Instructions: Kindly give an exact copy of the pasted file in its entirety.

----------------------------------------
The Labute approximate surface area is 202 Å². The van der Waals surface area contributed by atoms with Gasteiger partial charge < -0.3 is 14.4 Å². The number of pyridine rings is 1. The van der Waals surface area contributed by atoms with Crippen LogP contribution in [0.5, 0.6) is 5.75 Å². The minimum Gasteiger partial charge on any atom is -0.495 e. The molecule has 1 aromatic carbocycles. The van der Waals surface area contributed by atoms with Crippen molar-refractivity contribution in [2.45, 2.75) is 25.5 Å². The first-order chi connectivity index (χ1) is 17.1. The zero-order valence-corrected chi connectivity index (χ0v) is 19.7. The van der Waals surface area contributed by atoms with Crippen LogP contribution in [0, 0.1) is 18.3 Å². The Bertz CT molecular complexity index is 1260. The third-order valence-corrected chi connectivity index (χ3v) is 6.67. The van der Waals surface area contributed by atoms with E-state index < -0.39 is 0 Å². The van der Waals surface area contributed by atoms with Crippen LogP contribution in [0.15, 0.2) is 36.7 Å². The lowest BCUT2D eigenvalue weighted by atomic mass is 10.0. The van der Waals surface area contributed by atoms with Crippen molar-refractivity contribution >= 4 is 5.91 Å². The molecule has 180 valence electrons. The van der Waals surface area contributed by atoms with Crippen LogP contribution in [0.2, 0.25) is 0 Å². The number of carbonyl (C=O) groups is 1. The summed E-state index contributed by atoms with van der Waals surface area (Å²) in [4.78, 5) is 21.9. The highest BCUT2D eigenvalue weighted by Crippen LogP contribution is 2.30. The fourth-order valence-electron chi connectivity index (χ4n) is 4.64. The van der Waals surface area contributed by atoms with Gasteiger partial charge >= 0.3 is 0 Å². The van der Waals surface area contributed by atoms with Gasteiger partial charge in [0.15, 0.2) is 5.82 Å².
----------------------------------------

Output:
The Labute approximate surface area is 202 Å². The van der Waals surface area contributed by atoms with Gasteiger partial charge < -0.3 is 14.4 Å². The number of pyridine rings is 1. The van der Waals surface area contributed by atoms with Crippen LogP contribution in [0.5, 0.6) is 5.75 Å². The minimum Gasteiger partial charge on any atom is -0.495 e. The molecule has 1 aromatic carbocycles. The van der Waals surface area contributed by atoms with Crippen molar-refractivity contribution in [2.45, 2.75) is 25.5 Å². The first-order chi connectivity index (χ1) is 17.1. The zero-order valence-corrected chi connectivity index (χ0v) is 19.7. The van der Waals surface area contributed by atoms with Crippen LogP contribution in [0, 0.1) is 18.3 Å². The Bertz CT molecular complexity index is 1260. The third-order valence-corrected chi connectivity index (χ3v) is 6.67. The van der Waals surface area contributed by atoms with E-state index < -0.39 is 0 Å². The van der Waals surface area contributed by atoms with Crippen LogP contribution in [0.15, 0.2) is 36.7 Å². The lowest BCUT2D eigenvalue weighted by atomic mass is 10.0. The van der Waals surface area contributed by atoms with Crippen molar-refractivity contribution >= 4 is 5.91 Å². The molecule has 180 valence electrons. The van der Waals surface area contributed by atoms with Crippen LogP contribution in [0.2, 0.25) is 0 Å². The number of carbonyl (C=O) groups is 1. The summed E-state index contributed by atoms with van der Waals surface area (Å²) in [4.78, 5) is 21.9. The highest BCUT2D eigenvalue weighted by Crippen LogP contribution is 2.30. The fourth-order valence-electron chi connectivity index (χ4n) is 4.64. The van der Waals surface area contributed by atoms with Gasteiger partial charge >= 0.3 is 0 Å². The van der Waals surface area contributed by atoms with Gasteiger partial charge in [0.15, 0.2) is 5.82 Å².